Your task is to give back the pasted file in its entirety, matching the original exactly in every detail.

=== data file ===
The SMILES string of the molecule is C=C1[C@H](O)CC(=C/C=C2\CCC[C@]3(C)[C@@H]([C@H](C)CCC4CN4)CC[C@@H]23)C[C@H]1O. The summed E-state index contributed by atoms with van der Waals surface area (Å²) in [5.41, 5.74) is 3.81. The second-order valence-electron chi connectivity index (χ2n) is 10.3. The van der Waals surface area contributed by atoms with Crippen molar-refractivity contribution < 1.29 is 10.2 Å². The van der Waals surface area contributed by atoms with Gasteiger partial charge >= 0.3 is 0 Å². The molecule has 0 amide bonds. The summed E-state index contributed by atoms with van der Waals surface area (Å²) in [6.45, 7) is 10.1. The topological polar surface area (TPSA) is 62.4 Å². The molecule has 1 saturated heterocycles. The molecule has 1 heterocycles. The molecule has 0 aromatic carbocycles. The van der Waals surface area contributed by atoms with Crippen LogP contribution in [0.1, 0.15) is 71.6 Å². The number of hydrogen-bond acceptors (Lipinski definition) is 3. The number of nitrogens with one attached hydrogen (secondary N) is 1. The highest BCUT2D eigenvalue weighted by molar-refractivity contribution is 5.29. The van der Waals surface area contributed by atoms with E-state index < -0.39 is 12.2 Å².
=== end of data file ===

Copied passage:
The SMILES string of the molecule is C=C1[C@H](O)CC(=C/C=C2\CCC[C@]3(C)[C@@H]([C@H](C)CCC4CN4)CC[C@@H]23)C[C@H]1O. The summed E-state index contributed by atoms with van der Waals surface area (Å²) in [5.41, 5.74) is 3.81. The second-order valence-electron chi connectivity index (χ2n) is 10.3. The van der Waals surface area contributed by atoms with Crippen molar-refractivity contribution < 1.29 is 10.2 Å². The van der Waals surface area contributed by atoms with Gasteiger partial charge >= 0.3 is 0 Å². The molecule has 0 amide bonds. The summed E-state index contributed by atoms with van der Waals surface area (Å²) in [6.45, 7) is 10.1. The topological polar surface area (TPSA) is 62.4 Å². The molecule has 1 saturated heterocycles. The molecule has 1 heterocycles. The molecule has 0 aromatic carbocycles. The van der Waals surface area contributed by atoms with Crippen LogP contribution in [0.1, 0.15) is 71.6 Å². The number of hydrogen-bond acceptors (Lipinski definition) is 3. The number of nitrogens with one attached hydrogen (secondary N) is 1. The highest BCUT2D eigenvalue weighted by molar-refractivity contribution is 5.29. The van der Waals surface area contributed by atoms with E-state index < -0.39 is 12.2 Å².